Other projects included the ‘Microcosmos’, an installation using the colour, shape and even DNA sequences to created sounds and moving visuals, ‘Cybernetic Bacteria’ which explored links between organic and digital forms of communication, a project amplifying ‘bacterial fingerprints’, ‘Exploring the Invisible’ during which bioluminescent bacteria were grown in such quantities that they could run their own photobooth, and ‘Creative Collaborations with Natural Unruly Forms’, a project using Park’s ‘favourite’ species: slime mould. The latter explores the slime mould’s capacity to move over objects in search of food, creating ‘intelligent biogenic designs’. If I remember correctly, slime mould can even find the quickest way out of a maze (which I probably wouldn’t ;) ).
The Q & A was also very fascinating. We all came from quite different backgrounds with different interests in the subject matter, so the questions and comments ranged from our body’s design based on cell death to the ‘geology of blood’ (how iron and other ‘inorganic’ substances evolved into the body from the environment). The latter prompted Park to talk about the ‘arms race’ between the body and bacteria to bind iron during an infection.
So, by the end of the evening, we all ended up with a positively weird picture of hungry, ambitious, sociable, hitch-hiking, exploring, communicating bacteria which artist are helping to ‘express themselves’ in different sort of ‘collaborations’, for instance, by making them grow on and in different materials (I most vividly remember the growths in the agar agar jars and the shockingly exquisite bacterial fabric designs). It made me very curious about what kind of ‘collaborations’ there will be in the future between different forms of live – in and outside of art. Watch this space!
Mysterious sun or poisonous vapour? Somewhat disconnected thoughts on the history of imagining electricity
Source: Tesla Society
While struggling to get the right sort of camping gear and all sorts of other stuff together for the first public appearance of Mutable Matter, I’m also in the process reading articles about electricity. Not because I am paranoid that a lightning bolt might hit my tent next week (though if one tent is going to be hit, it’s bound to be mine!), but because I am curious how people have imagined or are imagining electricity and what consequences this had/has.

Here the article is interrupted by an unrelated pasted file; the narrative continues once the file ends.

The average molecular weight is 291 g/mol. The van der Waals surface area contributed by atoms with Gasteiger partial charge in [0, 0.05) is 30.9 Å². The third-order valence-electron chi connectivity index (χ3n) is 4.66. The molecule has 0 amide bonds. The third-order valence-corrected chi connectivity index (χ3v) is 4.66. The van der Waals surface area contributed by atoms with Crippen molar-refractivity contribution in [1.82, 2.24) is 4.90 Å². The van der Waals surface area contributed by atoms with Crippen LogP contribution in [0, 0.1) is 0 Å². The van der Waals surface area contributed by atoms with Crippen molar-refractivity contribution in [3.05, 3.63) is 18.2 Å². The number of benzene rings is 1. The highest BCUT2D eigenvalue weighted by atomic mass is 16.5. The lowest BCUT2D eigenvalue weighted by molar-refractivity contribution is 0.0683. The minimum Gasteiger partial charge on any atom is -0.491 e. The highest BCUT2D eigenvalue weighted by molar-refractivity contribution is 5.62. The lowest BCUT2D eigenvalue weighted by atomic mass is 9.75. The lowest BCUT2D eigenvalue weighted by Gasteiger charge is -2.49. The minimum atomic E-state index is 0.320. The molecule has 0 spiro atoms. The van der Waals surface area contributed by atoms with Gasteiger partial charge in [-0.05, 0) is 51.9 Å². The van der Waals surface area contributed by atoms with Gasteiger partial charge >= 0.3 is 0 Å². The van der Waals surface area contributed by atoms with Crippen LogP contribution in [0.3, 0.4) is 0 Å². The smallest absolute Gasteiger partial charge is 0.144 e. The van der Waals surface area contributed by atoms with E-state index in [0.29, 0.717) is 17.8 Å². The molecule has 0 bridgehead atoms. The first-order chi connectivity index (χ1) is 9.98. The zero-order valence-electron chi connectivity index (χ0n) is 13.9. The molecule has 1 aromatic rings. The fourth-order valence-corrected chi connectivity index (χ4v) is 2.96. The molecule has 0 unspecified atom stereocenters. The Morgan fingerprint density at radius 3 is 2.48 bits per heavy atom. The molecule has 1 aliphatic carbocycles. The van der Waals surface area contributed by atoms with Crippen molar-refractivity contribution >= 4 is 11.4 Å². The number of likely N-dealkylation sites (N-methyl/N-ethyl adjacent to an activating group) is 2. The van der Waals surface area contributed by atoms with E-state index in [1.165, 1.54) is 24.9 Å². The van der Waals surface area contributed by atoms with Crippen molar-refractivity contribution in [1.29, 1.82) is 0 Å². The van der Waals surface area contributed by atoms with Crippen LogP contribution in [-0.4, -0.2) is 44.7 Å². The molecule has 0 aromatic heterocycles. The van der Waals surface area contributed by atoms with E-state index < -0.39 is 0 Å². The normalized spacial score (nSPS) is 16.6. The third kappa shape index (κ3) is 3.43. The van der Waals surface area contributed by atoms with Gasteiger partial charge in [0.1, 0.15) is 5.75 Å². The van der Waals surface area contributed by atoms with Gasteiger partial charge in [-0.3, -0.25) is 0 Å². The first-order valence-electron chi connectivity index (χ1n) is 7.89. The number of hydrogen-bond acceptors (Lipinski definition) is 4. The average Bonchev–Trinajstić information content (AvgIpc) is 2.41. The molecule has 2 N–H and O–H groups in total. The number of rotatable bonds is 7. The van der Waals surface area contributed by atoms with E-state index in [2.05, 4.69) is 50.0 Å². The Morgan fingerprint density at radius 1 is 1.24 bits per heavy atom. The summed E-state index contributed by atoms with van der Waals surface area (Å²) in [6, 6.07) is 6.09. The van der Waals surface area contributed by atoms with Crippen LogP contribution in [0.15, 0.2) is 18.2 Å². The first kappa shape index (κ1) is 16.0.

The first article I came across was Steven Connor’s ‘Volts from the Blue’. It opens with a delightful paragraph on how the author’s mother imagined some kind of ‘electric matter’ creeping out of sockets. She thought that ‘one should never leave unoccupied plugs switched on overnight lest the electricity should leak out, and spread across the room at ankle level, in a deadly, prickly, miasmatic carpet’. Wow – this is even better than the dialogue in Wolfgang Schivelbusch’s book ‘The Disenchanted Night’ in which a couple is wondering what would happen if the wires broke and electricity ‘leaked out’ and accumulated in places (a great sentence is: ‘My dear wife, one can breathe electricity without the least danger.’). I guess if we had more people like Steven Connor’s mother, we would not have so many problems with household CO2 emissions from standby appliances! Anyway… The article pulls together very nicely how electricity was imagined in the last four centuries and manages to give an insight into how its assumed ‘strange’, ‘mysterious’ nature lent itself to all sorts of speculation – and application.
According to Connor, the first ‘epoch’ of electric imagination is characterised by electricity as a ‘sensory object, something that could be seen, known and understood.’ At times it was even described as ‘aromatic’ (!). The second stage of our interaction with it (‘after Faraday’) is more abstract, use-value orientated. Electricity could now be managed and more efficiently exploited, so it did not matter anymore what it was made up of. It became invisible in more than one sense. From Connor’s article one gets the impression that the ‘immaterial’ is associated with the future. Creating ‘energy from nothing’ is still a dream (as is ‘substance from nothing’ if one recalls early announcements from certain nanotechnology pioneers).
‘Electricity represented the future, gas the clinging, lingering past. Gas was slow, odorous, insidious, organic, laborious, approximate, fluctuating, mucky, noisy and massy. Electricity was fast, clean, absolute, mathematical and abstract. Gas lighting is mysterious, impulsive, erotic…’
Connor also writes that ‘dematerialised electricity began to immaterialise the world’. Hmh. Did it?